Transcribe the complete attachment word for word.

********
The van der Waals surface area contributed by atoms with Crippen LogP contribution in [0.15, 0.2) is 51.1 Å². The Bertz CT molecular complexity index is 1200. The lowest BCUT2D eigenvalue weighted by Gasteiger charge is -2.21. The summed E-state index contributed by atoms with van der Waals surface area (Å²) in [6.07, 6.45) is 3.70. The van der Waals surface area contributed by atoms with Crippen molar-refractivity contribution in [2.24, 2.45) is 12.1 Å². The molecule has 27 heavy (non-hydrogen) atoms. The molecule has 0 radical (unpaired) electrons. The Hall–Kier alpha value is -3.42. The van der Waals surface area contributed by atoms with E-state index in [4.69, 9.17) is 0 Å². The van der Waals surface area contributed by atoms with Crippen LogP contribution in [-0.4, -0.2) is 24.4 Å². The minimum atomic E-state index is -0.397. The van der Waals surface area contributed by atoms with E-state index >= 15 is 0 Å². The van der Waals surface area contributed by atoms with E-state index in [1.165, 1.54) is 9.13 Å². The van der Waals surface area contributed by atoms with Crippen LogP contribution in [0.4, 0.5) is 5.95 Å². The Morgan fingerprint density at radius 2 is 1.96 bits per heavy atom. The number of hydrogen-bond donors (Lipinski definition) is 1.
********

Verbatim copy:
The van der Waals surface area contributed by atoms with Crippen LogP contribution in [0.15, 0.2) is 51.1 Å². The Bertz CT molecular complexity index is 1200. The lowest BCUT2D eigenvalue weighted by Gasteiger charge is -2.21. The summed E-state index contributed by atoms with van der Waals surface area (Å²) in [6.07, 6.45) is 3.70. The van der Waals surface area contributed by atoms with Crippen molar-refractivity contribution in [2.24, 2.45) is 12.1 Å². The molecule has 27 heavy (non-hydrogen) atoms. The molecule has 0 radical (unpaired) electrons. The Hall–Kier alpha value is -3.42. The van der Waals surface area contributed by atoms with E-state index in [4.69, 9.17) is 0 Å². The van der Waals surface area contributed by atoms with Crippen LogP contribution in [-0.4, -0.2) is 24.4 Å². The minimum atomic E-state index is -0.397. The van der Waals surface area contributed by atoms with E-state index >= 15 is 0 Å². The van der Waals surface area contributed by atoms with E-state index in [1.165, 1.54) is 9.13 Å². The van der Waals surface area contributed by atoms with Crippen LogP contribution in [0.4, 0.5) is 5.95 Å². The Morgan fingerprint density at radius 2 is 1.96 bits per heavy atom. The number of hydrogen-bond donors (Lipinski definition) is 1.